On Which We Walk: Native American Fall Celebrations

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Before Thanksgiving became a nationally celebrated holiday, there was already a rich culture of traditions existing in the United States. Native Americans were already practicing and spreading their culture throughout North America. While most Americans were taught about the history of Thanksgiving, they often don’t know about the original holidays that began here. In Lansing, those native celebrations have been carried on for centuries. 

To understand these traditions, we have to know where they started. Eva Menefee, a Native American professor at Lansing Community College, detailed the history of Native American culture and traditions passed down. “There were many different bands that lived in this area, most of them came from Canada. When the car industry picked up here, a lot of them moved to Detroit from the south and Lansing from the north,” Menefee said. 

Of course, there were tribes already native to Michigan. Menefee knew that the Ottawa and Chippewa tribes frequented Lansing. “They moved from summer homes to winter homes after the growing season,” Menefee continued, “And during the winter, that’s when they would share their stories and have Ghost Fest.”

Ghost Fest is the celebration of those that have passed on. Menefee’s husband, Robin, explained that, “Ghost Fest is always on the first Saturday of November and it’s a celebration of the people that have passed on within that year, but also for all ancestors. There is a feast and a bonfire to honor them.” 

There are certain activities that go along with Ghost Fest. Joe Webster, one of the tribal elders attending a Michigan State University Native American conference this fall, described a part of Ghost Fest called spirit dishes. 

“A spirit dish is made in honor of the ancestor or person who has passed on,” Webster explained.

Menefee described spirit dishes further saying the ritual is performed to honor the dead.

“The spirit dish is a favorite meal of the deceased person. It is then put into the fire,” she said.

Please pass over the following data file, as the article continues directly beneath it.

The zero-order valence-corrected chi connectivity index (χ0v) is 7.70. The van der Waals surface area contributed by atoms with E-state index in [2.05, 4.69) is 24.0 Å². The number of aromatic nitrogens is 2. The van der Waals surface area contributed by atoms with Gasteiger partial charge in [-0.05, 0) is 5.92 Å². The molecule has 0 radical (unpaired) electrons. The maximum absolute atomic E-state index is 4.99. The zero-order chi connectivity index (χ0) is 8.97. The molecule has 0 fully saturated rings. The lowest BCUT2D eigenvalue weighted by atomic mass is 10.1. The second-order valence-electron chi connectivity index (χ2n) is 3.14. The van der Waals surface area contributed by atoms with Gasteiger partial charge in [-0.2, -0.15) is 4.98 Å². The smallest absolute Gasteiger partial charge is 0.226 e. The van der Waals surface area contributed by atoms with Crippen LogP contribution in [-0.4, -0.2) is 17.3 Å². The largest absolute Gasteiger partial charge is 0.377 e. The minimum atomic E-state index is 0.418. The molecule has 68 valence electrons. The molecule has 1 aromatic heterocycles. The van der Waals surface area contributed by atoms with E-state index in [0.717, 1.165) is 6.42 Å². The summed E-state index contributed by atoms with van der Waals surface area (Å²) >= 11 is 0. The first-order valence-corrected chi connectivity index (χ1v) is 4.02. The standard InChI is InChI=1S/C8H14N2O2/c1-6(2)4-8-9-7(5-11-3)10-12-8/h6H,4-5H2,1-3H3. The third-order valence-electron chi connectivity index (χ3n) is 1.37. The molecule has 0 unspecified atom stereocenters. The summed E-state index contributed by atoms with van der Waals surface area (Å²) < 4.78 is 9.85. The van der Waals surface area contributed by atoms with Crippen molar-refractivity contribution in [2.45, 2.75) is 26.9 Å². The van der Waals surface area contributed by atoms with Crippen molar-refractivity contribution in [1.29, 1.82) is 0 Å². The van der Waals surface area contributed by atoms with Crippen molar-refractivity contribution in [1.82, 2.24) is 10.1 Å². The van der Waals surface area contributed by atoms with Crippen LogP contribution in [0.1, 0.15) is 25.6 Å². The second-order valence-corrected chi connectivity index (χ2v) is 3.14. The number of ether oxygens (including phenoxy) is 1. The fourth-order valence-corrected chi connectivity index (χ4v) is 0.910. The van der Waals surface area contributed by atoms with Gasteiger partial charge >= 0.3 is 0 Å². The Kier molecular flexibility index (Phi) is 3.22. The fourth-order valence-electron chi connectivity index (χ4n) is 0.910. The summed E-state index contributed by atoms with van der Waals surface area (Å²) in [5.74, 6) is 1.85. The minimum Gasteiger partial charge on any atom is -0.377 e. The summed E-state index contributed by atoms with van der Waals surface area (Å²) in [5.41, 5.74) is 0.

Ghost Fest continues to be celebrated today with some modern twists. Menefee stated that she invites non-natives as well: “It’s kind of like an open house.” Everyone has lost someone. By bringing people together for this celebration, a sense of community is created from that can cause isolation.

While there are different celebrations for different tribes, Ghost Fest is commonly found in Michigan. Among the different tribes there is also a change in the name of the celebration. The Ottawa (Odawa) Tribe call it “Ghost Supper,” for example. While the name changes, the meaning remains the same. 

Regarding the Lansing community, Menefee said it has been difficult to educate the public about the history Native Americans share with our state, despite many opportunities. The Nokomis Learning Center and the Sault Tribe of Chippewa Indians Interpretive Center, which features a learning center and library open from 8 a.m. to 5 p.m. Monday through Friday, are both within 20 minutes of East Lansing,  The Nokomis Native American Cultural Center is open for tours and free walk-ins year-round.

Native American cultural traditions stretch far wider than many Americans have been taught. While these traditions continue, they often go unnoticed by most people in the city. Menefee wants to help spread awareness of these traditions. While there are some MSU clubs that focus on Native American culture, there is an overall lack of campus knowledge and engagement. 

“We want to have more events,” said Menefee. “MSU has its Native American club (the Native American Indigenous Student Organization) that does lots of events, LCC has a club, we have a youth club, the Indigenous Youth Empowerment Program through Lansing Public Schools (has a club) too.” 

Through education and outreach, Menefee and groups such as these work to bring Native American cultures and traditions into the public eye.